Jonathan writes Legislature on oil benchmark, may boycott budget presentation today

Goodluck-Ebele-Jonathan19 November 2013, Abuja – President Goodluck Jonathan has written to the National Assembly to express his concern over the crude oil benchmark pegged at $79 per barrel by the House of Representatives, stating that without a resolution of the benchmark it will be futile to present a budget that would cause rancour between the executive and the legislature and delay its passage.

Accordingly, THISDAY learnt from presidency sources Monday that the president may shelve the presentation of the 2014 budget today until a consensus is reached between both arms of government on the benchmark.

A presidency source said the president’s decision to defer the budget’s presentation was triggered by the decision by the House of Representatives to renege on an understanding reached between the executive and National Assembly to peg the crude oil benchmark at $76.5 per barrel.

Under the 2014 – 2016 Medium Term Economic Framework (MTEF) and Fiscal Strategy Paper (FSP), the executive had proposed $74 per barrel. However, following an understanding reached between both arms of government, a joint Senate and House Committee of Finance and Appropriation, raised the benchmark to $76.5 per barrel two weeks ago.

But whereas the Senate kept to its end of the bargain when it passed the MTEF/FSP last week, the House hiked the benchmark to $79 per barrel, causing consternation among the executive.

Meanwhile, the federal government has debunked allegations by Rivers State Governor Chibuike Amaechi that $5 billion is missing from the Excess Crude Account (ECA), describing the allegation as “absolutely shocking and false”.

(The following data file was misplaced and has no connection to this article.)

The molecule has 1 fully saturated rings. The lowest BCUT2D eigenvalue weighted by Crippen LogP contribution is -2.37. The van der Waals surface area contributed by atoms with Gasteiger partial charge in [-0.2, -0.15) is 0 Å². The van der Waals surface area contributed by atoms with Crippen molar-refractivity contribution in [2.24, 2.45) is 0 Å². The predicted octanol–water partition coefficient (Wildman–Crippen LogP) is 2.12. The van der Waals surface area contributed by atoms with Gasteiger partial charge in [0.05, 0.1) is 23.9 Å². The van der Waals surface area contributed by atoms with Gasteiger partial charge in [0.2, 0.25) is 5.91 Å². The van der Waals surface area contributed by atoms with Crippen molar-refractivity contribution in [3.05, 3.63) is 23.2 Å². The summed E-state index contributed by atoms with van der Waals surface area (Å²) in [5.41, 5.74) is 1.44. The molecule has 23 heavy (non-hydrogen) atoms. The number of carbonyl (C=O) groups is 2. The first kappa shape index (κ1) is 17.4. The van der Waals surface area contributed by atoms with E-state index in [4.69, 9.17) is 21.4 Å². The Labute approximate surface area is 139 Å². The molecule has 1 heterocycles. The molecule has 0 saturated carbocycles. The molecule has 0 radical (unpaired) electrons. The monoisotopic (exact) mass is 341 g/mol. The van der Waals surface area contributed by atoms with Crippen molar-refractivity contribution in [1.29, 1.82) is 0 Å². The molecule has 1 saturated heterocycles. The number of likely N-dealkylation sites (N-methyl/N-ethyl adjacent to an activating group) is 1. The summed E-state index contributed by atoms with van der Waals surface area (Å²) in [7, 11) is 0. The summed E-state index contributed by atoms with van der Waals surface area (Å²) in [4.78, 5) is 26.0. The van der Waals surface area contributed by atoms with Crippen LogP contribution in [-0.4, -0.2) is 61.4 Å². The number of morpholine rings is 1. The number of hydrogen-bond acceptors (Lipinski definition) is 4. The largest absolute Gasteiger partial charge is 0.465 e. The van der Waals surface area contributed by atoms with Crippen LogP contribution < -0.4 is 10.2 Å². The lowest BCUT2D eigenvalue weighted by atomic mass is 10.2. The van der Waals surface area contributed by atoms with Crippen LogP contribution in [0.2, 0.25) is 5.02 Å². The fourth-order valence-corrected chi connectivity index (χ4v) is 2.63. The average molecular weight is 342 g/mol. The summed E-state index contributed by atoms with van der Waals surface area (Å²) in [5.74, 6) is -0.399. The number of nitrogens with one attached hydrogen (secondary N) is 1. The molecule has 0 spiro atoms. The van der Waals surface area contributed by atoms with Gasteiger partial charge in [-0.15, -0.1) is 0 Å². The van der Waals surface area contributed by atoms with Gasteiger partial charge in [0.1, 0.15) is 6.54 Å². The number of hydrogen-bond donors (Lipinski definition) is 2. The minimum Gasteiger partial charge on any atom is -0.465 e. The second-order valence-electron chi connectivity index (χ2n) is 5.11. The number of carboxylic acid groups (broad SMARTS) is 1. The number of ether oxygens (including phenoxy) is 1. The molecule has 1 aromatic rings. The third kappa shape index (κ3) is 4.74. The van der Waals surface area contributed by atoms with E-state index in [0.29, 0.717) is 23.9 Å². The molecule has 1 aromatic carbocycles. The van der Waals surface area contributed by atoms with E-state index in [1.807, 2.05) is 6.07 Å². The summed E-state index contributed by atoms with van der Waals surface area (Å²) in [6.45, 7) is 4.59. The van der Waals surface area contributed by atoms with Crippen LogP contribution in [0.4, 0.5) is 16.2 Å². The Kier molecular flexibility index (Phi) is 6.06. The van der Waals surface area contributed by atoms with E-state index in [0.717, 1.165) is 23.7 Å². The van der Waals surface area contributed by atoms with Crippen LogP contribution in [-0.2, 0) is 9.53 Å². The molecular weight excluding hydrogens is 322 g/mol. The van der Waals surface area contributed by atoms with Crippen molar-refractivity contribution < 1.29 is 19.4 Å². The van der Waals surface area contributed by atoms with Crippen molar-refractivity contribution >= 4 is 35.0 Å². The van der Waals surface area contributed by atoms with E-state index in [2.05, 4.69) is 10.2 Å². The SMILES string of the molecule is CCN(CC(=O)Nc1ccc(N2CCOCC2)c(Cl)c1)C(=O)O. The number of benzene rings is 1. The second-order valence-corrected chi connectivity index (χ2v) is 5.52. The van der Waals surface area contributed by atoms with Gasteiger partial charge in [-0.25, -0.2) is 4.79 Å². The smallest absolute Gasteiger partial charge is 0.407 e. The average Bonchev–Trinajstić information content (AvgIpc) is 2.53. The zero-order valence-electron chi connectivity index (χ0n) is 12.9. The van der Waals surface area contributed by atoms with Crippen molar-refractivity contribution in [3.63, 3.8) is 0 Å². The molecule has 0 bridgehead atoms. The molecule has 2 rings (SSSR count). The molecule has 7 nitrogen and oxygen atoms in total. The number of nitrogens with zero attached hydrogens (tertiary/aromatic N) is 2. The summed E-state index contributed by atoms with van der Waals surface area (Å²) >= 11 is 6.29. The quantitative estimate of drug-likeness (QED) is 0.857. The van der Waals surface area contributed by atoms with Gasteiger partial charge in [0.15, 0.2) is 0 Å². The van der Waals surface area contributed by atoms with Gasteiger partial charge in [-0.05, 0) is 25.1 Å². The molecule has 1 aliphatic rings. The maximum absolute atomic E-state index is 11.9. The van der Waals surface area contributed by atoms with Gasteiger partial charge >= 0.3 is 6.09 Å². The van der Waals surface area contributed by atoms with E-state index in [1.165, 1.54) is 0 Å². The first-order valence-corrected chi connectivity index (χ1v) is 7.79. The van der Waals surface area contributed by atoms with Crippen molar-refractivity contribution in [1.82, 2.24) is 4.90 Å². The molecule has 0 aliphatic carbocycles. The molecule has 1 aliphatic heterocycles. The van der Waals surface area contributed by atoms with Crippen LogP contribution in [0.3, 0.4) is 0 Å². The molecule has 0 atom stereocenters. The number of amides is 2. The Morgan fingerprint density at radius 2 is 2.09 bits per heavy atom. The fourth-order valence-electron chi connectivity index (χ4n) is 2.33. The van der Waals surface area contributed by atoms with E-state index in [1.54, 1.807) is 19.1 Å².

It pointed out that the governor could not have denied knowledge of the status of the ECA, when his state benefitted handsomely from the share of the $5 billion, which was severally used to augment revenue shortfalls for sharing to the three tiers of government.

Amaechi had alleged during a meeting of his faction of the Nigeria Governors’ Forum (NGF), in Sokoto at the weekend, that $5 billion had disappeared from the Excess Crude Account and demanded explanations from the government agencies responsible.

Reacting to the allegation in a press statement yesterday, the Federal Ministry of Finance said: “Amaechi cannot credibly deny knowledge of the status of the ECA,” adding that “he has been closely involved and actively participated in making requests to the presidency for the ECA to be shared for the purpose of augmenting the regular allocations from the Federation Account whenever there was a shortfall.”

According to the statement, the $5 billion in the ECA, which Amaechi alluded to, had been shared to the three tiers of government to make up for the revenue shortfalls during the Federation Account Allocation Committee (FAAC) process.

“Part of this fund also went for SURE-P payments and the balance for subsidy payments to oil marketers,” it added.

The ministry, which provided empirical evidence to buttress its claim, said Rivers State received N56.2 billion, the second highest share among the states, from January to September 2013 from the ECA, adding that the amount included N43 billion for shortfalls plus N12 billion released for the Subsidy Reinvestment and Empowerment Programme (SURE-P).

“In fact, earlier this month (November 2013) Rivers State along with other states, benefitted from the sharing of $1 billion from the ECA to augment the allocations.
“It is therefore curious that Governor Amaechi seems not to know the whereabouts of the N56.2 billion which Rivers State has received from the ECA this year,” the statement added

The statement also faulted Amaechi’s allegation that the Coordinating Minister for the Economy and Minister of Finance, Dr. Ngozi Okonjo-Iweala, refused to sign the African Development Bank (AfDB) loan for a water project in Port Harcourt.

“The loan in question has been appraised but it is yet to be negotiated. Before the minister can sign it, it has to go through the negotiation process and be considered and cleared by both the Board of the African Development Bank and the Federal Executive Council. So the issue of the minister refusing to sign it simply does
not arise.

“Dr. Okonjo-Iweala handles issues concerning the states on the basis of professionalism and equity,” the statement said.

– Rruben Buhari, This Day

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